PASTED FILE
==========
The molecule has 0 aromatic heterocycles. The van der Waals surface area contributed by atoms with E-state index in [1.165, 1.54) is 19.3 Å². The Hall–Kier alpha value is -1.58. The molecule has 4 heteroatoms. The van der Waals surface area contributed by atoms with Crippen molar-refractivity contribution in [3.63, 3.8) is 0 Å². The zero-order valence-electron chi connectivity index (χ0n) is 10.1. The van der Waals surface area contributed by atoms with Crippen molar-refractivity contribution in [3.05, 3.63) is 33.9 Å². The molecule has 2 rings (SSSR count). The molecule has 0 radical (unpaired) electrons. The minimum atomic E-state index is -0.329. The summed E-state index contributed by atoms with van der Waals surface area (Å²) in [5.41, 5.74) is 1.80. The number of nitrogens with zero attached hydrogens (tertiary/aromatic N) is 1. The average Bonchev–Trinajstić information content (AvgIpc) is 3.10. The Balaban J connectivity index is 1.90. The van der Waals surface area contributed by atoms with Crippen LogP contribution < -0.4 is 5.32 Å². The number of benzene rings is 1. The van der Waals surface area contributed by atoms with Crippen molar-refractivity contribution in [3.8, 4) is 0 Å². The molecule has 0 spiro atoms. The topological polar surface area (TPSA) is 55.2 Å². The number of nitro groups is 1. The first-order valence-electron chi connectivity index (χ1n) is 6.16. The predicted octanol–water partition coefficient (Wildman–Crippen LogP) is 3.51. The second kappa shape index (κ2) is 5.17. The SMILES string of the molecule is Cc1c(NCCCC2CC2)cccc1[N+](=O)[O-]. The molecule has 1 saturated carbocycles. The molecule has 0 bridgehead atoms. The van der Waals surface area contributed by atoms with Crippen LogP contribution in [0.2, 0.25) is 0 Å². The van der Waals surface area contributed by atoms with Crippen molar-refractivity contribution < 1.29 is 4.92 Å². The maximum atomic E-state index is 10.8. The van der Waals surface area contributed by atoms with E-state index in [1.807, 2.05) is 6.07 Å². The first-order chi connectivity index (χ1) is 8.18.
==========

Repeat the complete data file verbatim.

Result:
The molecule has 0 aromatic heterocycles. The van der Waals surface area contributed by atoms with E-state index in [1.165, 1.54) is 19.3 Å². The Hall–Kier alpha value is -1.58. The molecule has 4 heteroatoms. The van der Waals surface area contributed by atoms with Crippen molar-refractivity contribution in [3.63, 3.8) is 0 Å². The zero-order valence-electron chi connectivity index (χ0n) is 10.1. The van der Waals surface area contributed by atoms with Crippen molar-refractivity contribution in [3.05, 3.63) is 33.9 Å². The molecule has 2 rings (SSSR count). The molecule has 0 radical (unpaired) electrons. The minimum atomic E-state index is -0.329. The summed E-state index contributed by atoms with van der Waals surface area (Å²) in [5.41, 5.74) is 1.80. The number of nitrogens with zero attached hydrogens (tertiary/aromatic N) is 1. The average Bonchev–Trinajstić information content (AvgIpc) is 3.10. The Balaban J connectivity index is 1.90. The van der Waals surface area contributed by atoms with Crippen LogP contribution < -0.4 is 5.32 Å². The number of benzene rings is 1. The van der Waals surface area contributed by atoms with Crippen molar-refractivity contribution in [3.8, 4) is 0 Å². The molecule has 0 spiro atoms. The topological polar surface area (TPSA) is 55.2 Å². The number of nitro groups is 1. The first-order valence-electron chi connectivity index (χ1n) is 6.16. The predicted octanol–water partition coefficient (Wildman–Crippen LogP) is 3.51. The second kappa shape index (κ2) is 5.17. The SMILES string of the molecule is Cc1c(NCCCC2CC2)cccc1[N+](=O)[O-]. The molecule has 1 saturated carbocycles. The molecule has 0 bridgehead atoms. The van der Waals surface area contributed by atoms with Crippen LogP contribution in [0.2, 0.25) is 0 Å². The van der Waals surface area contributed by atoms with Crippen molar-refractivity contribution < 1.29 is 4.92 Å². The maximum atomic E-state index is 10.8. The van der Waals surface area contributed by atoms with E-state index in [1.807, 2.05) is 6.07 Å². The first-order chi connectivity index (χ1) is 8.18.